associations, and advertising and public relations agencies.
Properties. Properties are intangible rights of ownership of either real property
(real estate) or ﬁnancial property (stocks and bonds). Properties are bought
and sold, and this occasions a marketing effort by real estate agents (for real
estate) and investment companies and banks (for securities).
Organizations. Organizations actively work to build a strong, favorable image in
the mind of their publics. Philips, the Dutch electronics company, advertises
with the tag line, “Let’s Make Things Better.” The Body Shop and Ben & Jerry’s
also gain attention by promoting social causes. Universities, museums, and
performing arts organizations boost their public images to compete more
successfully for audiences and funds.
Information. The production, packaging, and distribution of information is one
of society’s major industries.6 Among the marketers of information are schools
and universities; publishers of encyclopedias, nonﬁction books, and specialized
magazines; makers of CDs; and Internet Web sites.
Ideas. Every market offering has a basic idea at its core. In essence, products and
services are platforms for delivering some idea or beneﬁt to satisfy a core need.
A Broadened View of Marketing Tasks
Marketers are skilled in stimulating demand for their products. However, this is too
limited a view of the tasks that marketers perform. Just as production and logistics pro-
fessionals are responsible for supply management, marketers are responsible for
demand management. They may have to manage negative demand (avoidance of a
product), no demand (lack of awareness or interest in a product), latent demand (a
strong need that cannot be satisﬁed by existing products), declining demand (lower
demand), irregular demand (demand varying by season, day, or hour), full demand (a
satisfying level of demand), overfull demand (more demand than can be handled), or
unwholesome demand (demand for unhealthy or dangerous products). To meet the
organization’s objectives, marketing managers seek to inﬂuence the level, timing, and
composition of these various demand states.
The Decisions That Marketers Make
Marketing managers face a host of decisions in handling marketing tasks. These range
from major decisions such as what product features to design into a new product, how
many salespeople to hire, or how much to spend on advertising, to minor decisions
such as the wording or color for new packaging.
Among the questions that marketers ask (and will be addressed in this text) are:
How can we spot and choose the right market segment(s)? How can we differentiate our
offering? How should we respond to customers who press for a lower price? How can we
compete against lower-cost, lower-price rivals? How far can we go in customizing our
offering for each customer? How can we grow our business? How can we build stronger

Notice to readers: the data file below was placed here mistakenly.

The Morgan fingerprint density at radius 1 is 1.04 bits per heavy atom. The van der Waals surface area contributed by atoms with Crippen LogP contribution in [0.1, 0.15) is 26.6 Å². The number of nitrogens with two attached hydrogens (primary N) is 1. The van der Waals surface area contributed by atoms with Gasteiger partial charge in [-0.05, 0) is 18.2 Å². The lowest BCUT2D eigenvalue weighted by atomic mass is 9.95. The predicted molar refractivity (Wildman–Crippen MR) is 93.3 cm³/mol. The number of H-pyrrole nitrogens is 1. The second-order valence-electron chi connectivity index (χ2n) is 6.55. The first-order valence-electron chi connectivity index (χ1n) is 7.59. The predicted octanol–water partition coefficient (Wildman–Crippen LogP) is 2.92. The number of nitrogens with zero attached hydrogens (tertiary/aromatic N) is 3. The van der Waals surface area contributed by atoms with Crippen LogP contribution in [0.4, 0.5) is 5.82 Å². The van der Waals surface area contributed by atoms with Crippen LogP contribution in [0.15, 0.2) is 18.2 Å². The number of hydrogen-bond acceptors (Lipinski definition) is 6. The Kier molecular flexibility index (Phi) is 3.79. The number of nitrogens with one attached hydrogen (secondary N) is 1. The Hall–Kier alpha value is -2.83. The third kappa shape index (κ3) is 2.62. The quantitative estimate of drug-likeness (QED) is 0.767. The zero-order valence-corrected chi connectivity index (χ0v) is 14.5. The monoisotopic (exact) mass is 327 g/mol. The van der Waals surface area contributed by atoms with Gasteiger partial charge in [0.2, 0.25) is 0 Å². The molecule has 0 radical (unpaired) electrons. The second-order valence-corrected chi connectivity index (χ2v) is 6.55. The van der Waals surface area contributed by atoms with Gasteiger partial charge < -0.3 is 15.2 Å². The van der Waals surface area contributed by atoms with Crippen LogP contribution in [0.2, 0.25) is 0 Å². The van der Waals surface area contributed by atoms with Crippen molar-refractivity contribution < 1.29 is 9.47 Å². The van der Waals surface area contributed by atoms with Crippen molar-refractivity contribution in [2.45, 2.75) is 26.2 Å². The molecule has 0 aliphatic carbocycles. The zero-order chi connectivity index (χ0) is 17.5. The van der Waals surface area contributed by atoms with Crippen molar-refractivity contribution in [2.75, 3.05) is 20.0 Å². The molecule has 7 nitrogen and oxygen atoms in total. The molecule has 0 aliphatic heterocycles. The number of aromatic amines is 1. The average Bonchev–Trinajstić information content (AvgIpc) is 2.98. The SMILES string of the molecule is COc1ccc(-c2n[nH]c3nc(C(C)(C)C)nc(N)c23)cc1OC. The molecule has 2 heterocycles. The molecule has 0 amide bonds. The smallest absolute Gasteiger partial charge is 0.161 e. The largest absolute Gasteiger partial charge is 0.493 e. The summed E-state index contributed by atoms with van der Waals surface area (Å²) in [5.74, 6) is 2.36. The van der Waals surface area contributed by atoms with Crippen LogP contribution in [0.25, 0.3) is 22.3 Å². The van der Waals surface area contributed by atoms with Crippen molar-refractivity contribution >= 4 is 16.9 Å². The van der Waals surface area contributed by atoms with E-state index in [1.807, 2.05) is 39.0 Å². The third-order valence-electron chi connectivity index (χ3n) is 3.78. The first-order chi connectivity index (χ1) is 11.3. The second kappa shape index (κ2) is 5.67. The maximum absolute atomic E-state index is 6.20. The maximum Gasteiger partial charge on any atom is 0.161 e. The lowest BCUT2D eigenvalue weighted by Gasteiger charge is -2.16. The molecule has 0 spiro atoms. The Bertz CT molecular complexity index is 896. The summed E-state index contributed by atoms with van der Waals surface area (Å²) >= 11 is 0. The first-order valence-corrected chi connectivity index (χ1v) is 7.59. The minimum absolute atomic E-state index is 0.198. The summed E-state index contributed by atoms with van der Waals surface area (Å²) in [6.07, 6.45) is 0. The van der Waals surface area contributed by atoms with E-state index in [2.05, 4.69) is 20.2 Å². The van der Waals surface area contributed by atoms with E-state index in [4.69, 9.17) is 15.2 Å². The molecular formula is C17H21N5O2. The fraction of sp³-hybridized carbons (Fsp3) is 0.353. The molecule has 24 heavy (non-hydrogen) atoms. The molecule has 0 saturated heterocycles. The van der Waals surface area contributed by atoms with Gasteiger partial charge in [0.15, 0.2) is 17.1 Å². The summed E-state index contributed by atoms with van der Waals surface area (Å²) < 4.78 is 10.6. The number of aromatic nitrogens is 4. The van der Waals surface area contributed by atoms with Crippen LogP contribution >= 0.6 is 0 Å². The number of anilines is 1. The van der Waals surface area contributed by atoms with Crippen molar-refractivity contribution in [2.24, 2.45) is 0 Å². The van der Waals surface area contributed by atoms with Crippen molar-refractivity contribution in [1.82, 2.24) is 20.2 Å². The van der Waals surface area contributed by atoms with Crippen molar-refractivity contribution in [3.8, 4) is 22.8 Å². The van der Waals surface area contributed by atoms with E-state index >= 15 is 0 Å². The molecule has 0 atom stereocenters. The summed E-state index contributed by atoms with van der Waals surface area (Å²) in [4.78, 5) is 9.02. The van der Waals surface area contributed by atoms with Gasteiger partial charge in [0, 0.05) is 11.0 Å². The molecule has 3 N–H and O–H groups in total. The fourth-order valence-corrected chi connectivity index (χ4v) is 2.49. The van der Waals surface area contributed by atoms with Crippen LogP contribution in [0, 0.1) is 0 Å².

brands? How can we reduce the cost of customer acquisition and keep customers loyal?
How can we tell which customers are more important? How can we measure the payback
4 CHAPTER 1 MARKETING IN THE TWENTY-FIRST CENTURY
from marketing communications? How can we improve sales-force productivity? How
can we manage channel conﬂict? How can we get other departments to be more cus-
Marketing Concepts and Tools
Marketing boasts a rich array of concepts and tools to help marketers address the deci-
sions they must make. We will start by defining marketing and then describing its
major concepts and tools.
We can distinguish between a social and a managerial definition for marketing.
According to a social deﬁnition, marketing is a societal process by which individuals
and groups obtain what they need and want through creating, offering, and exchang-
ing products and services of value freely with others.
As a managerial definition, marketing has often been described as “the art of
selling products.” But Peter Drucker, a leading management theorist, says that “the
aim of marketing is to make selling superﬂuous. The aim of marketing is to know and
understand the customer so well that the product or service ﬁts him and sells itself.
Ideally, marketing should result in a customer who is ready to buy.”7
The American Marketing Association offers this managerial definition:
Marketing (management) is the process of planning and executing the conception,
pricing, promotion, and distribution of ideas, goods, and services to create exchanges
that satisfy individual and organizational goals.8
Coping with exchange processes—part of this deﬁnition—calls for a consider-
able amount of work and skill. We see marketing management as the art and science
of applying core marketing concepts to choose target markets and get, keep, and grow
customers through creating, delivering, and communicating superior customer value.
Core Marketing Concepts
Marketing can be further understood by deﬁning the core concepts applied by mar-
Target Markets and Segmentation
A marketer can rarely satisfy everyone in a market. Not everyone likes the same soft
drink, automobile, college, and movie. Therefore, marketers start with market segmen-
tation. They identify and proﬁle distinct groups of buyers who might prefer or require
varying products and marketing mixes. Market segments can be identiﬁed by examin-
ing demographic, psychographic, and behavioral differences among buyers. The ﬁrm
then decides which segments present the greatest opportunity—those whose needs
the ﬁrm can meet in a superior fashion.
For each chosen target market, the firm develops a market offering. The offering